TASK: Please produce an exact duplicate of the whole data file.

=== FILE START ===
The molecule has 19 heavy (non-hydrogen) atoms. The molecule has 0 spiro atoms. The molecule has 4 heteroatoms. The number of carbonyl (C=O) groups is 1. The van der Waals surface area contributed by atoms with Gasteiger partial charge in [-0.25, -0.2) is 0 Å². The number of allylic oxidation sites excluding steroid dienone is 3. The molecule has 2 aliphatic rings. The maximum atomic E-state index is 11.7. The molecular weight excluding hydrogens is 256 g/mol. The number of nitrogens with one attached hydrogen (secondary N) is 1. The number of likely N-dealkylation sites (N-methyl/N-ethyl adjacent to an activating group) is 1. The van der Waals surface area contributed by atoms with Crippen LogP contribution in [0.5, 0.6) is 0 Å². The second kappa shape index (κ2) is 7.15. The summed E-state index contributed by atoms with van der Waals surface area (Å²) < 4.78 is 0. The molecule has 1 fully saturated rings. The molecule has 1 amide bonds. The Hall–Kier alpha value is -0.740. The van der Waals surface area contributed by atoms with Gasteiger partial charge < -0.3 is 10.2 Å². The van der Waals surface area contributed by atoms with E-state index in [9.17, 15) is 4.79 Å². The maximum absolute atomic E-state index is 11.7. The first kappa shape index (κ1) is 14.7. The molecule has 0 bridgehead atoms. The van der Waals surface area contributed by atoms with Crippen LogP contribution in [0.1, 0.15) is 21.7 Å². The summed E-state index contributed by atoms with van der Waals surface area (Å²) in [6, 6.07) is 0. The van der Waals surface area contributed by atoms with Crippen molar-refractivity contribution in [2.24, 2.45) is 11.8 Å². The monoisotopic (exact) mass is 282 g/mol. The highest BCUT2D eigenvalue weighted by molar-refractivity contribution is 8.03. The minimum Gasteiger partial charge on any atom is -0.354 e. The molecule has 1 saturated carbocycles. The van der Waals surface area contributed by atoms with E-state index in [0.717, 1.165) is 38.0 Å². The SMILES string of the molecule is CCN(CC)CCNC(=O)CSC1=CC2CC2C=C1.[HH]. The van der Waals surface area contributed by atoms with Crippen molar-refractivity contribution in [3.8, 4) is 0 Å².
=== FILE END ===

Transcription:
The molecule has 19 heavy (non-hydrogen) atoms. The molecule has 0 spiro atoms. The molecule has 4 heteroatoms. The number of carbonyl (C=O) groups is 1. The van der Waals surface area contributed by atoms with Gasteiger partial charge in [-0.25, -0.2) is 0 Å². The number of allylic oxidation sites excluding steroid dienone is 3. The molecule has 2 aliphatic rings. The maximum atomic E-state index is 11.7. The molecular weight excluding hydrogens is 256 g/mol. The number of nitrogens with one attached hydrogen (secondary N) is 1. The number of likely N-dealkylation sites (N-methyl/N-ethyl adjacent to an activating group) is 1. The van der Waals surface area contributed by atoms with Crippen LogP contribution in [0.5, 0.6) is 0 Å². The second kappa shape index (κ2) is 7.15. The summed E-state index contributed by atoms with van der Waals surface area (Å²) < 4.78 is 0. The molecule has 1 fully saturated rings. The molecule has 1 amide bonds. The Hall–Kier alpha value is -0.740. The van der Waals surface area contributed by atoms with Gasteiger partial charge < -0.3 is 10.2 Å². The van der Waals surface area contributed by atoms with E-state index in [9.17, 15) is 4.79 Å². The maximum absolute atomic E-state index is 11.7. The first kappa shape index (κ1) is 14.7. The molecule has 0 bridgehead atoms. The van der Waals surface area contributed by atoms with Crippen LogP contribution in [0.1, 0.15) is 21.7 Å². The summed E-state index contributed by atoms with van der Waals surface area (Å²) in [6, 6.07) is 0. The van der Waals surface area contributed by atoms with Crippen molar-refractivity contribution in [2.24, 2.45) is 11.8 Å². The monoisotopic (exact) mass is 282 g/mol. The highest BCUT2D eigenvalue weighted by molar-refractivity contribution is 8.03. The minimum Gasteiger partial charge on any atom is -0.354 e. The molecule has 1 saturated carbocycles. The van der Waals surface area contributed by atoms with E-state index in [0.717, 1.165) is 38.0 Å². The SMILES string of the molecule is CCN(CC)CCNC(=O)CSC1=CC2CC2C=C1.[HH]. The van der Waals surface area contributed by atoms with Crippen molar-refractivity contribution in [3.8, 4) is 0 Å².